Parker House rollsWith six cooking modes, the Wolf Gourmet countertop oven delivers all the features you expect from a full-size oven. Today’s recipe incorporates two modes, PROOF and BAKE. The set temperature for PROOF mode is 80°F, the optimal temperature for a yeast dough to rise. Why? When yeast is added to flour and water, it starts consuming the sugars in the flour and releases carbon dioxide, which makes the dough rise in bulk. Yeast cells are more active in warm environments, and the PROOF mode provides the ideal, draft-free environment for yeast to work its magic.

The origin of these deliciously light and buttery rolls is the Parker House Hotel in Boston. First served in the 1870s, the rolls are still a staple at the hotel and at family dinners across New England and beyond. They are wonderfully versatile rolls – equally good served with butter and jam or dipped in marinara. Try topping the rolls with chopped fresh herbs, like rosemary of thyme, or spices like cumin or caraway seeds. You can also flavor them with garlic by adding a smashed clove of garlic to the melted butter and letting it steep for a few minutes before brushing atop the rolls.

Parker House rolls
Parker House Rolls
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Servings
32 rolls
Servings
32 rolls
Parker House rolls
Parker House Rolls
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Votes: 0
Rating: 0
You:
Rate this recipe!
Servings
32 rolls
Servings
32 rolls
Ingredients
  • 13 tablespoons unsalted butter
  • 1/4 cup warm water 100°F to 110°F
  • 2 1/4 teaspoons active dry yeast
  • 3 tablespoons sugar
  • 1 cup whole milk
  • 3 large eggs beaten
  • 2 tesapoons kosher salt
  • 4 1/2 cups all-purpose flour plus more for shaping the dough
Instructions
  • Set aside 1 tablespoon of the butter in a small bowl to soften. Stir together the water, yeast, and 1⁄4 teaspoon of the sugar in the bowl of a stand mixer. Cover the bowl with plastic wrap and let stand until the yeast is foamy, about 5 minutes.
  • Meanwhile, heat 8 tablespoons of the butter and the milk in a saucepan over medium heat or in the microwave until the butter is melted (be careful not to let the milk simmer; it should just be hot enough to melt the butter).
  • Add the milk-butter mixture to the yeast mixture, followed by the remaining sugar, eggs, and salt. Add 4 1⁄2 cups of the flour and use a wooden spoon to stir everything together until the flour is moistened. Attach the dough hook to the stand mixer and mix on medium-low speed until the dough becomes sticky, about 1 minute. Increase the speed to medium and knead the dough until smooth and it just comes away from the sides of the bowl. (If the dough doesn’t come together, add the remaining flour, 1 tablespoon at a time, up to 1⁄4 cup.)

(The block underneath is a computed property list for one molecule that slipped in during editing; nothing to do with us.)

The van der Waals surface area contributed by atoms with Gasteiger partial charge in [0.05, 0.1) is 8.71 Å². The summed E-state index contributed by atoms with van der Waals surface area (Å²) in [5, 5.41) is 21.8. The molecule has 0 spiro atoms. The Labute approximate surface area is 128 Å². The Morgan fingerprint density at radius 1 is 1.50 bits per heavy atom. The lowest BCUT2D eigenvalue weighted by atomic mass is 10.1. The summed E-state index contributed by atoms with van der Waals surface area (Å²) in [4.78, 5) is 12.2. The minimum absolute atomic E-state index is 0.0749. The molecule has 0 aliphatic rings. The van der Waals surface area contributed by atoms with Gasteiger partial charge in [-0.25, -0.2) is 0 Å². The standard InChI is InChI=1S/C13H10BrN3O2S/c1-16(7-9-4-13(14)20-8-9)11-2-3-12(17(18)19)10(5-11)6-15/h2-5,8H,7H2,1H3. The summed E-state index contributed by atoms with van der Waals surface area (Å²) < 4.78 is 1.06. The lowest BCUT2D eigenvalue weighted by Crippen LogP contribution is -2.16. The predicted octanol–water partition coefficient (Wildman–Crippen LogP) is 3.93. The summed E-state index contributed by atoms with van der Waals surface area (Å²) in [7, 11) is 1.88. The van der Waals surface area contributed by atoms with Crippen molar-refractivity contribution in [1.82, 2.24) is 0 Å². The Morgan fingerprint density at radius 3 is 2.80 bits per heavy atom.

• Adjust the oven rack to the lowest position and set the oven to PROOF. Turn the dough out onto a lightly floured surface and knead by hand a few times until the dough is smooth and supple. Use 1⁄2 tablespoon of the softened butter to grease a large bowl. Place the dough in the greased bowl and then lightly pat the top of the dough with the remaining 1⁄2 tablespoon softened butter. Cover the bowl loosely with plastic wrap and place in the oven to proof until the dough doubles in size, 1 1⁄4 to 1 1⁄2 hours.
  • Melt the remaining 4 tablespoons butter. Generously brush a 9-by-13-inch baking pan with some of the melted butter. Turn the dough out onto a lightly floured surface (the dough will be very soft and will deflate as soon as you touch it). Roll the dough into a 12-by-16-inch rectangle, then generously brush the dough with the melted butter. Use a sharp knife to cut the dough lengthwise into 4 strips, then cut the strips crosswise into 8 strips. You should have 32 rectangles (it’s okay if some of the corners are uneven, they will rise again during the second proofing).
  • Working with 1 piece at a time, fold the rectangle in half lengthwise, leaving the bottom half about 1⁄4 inch longer than the top half, then fold the longer piece up over the seam to close the roll, like an envelope. Starting in 1 corner of the pan, place the folded rectangle seam side down in the prepared pan. Repeat until all the dough rectangles are in the pan. Brush the tops lightly with the remaining melted butter. Cover loosely with plastic wrap and place in the oven to proof until puffed, about 20 minutes.
  • Remove the pan from the oven and discard the plastic wrap. Set the oven to CONVECTION/ BAKE 350°F. Place the pan in the oven and bake until the rolls are golden brown, about 20 minutes. Transfer to a wire rack to cool slightly. Serve warm or at room temperature, brushing with more melted butter (if you like).

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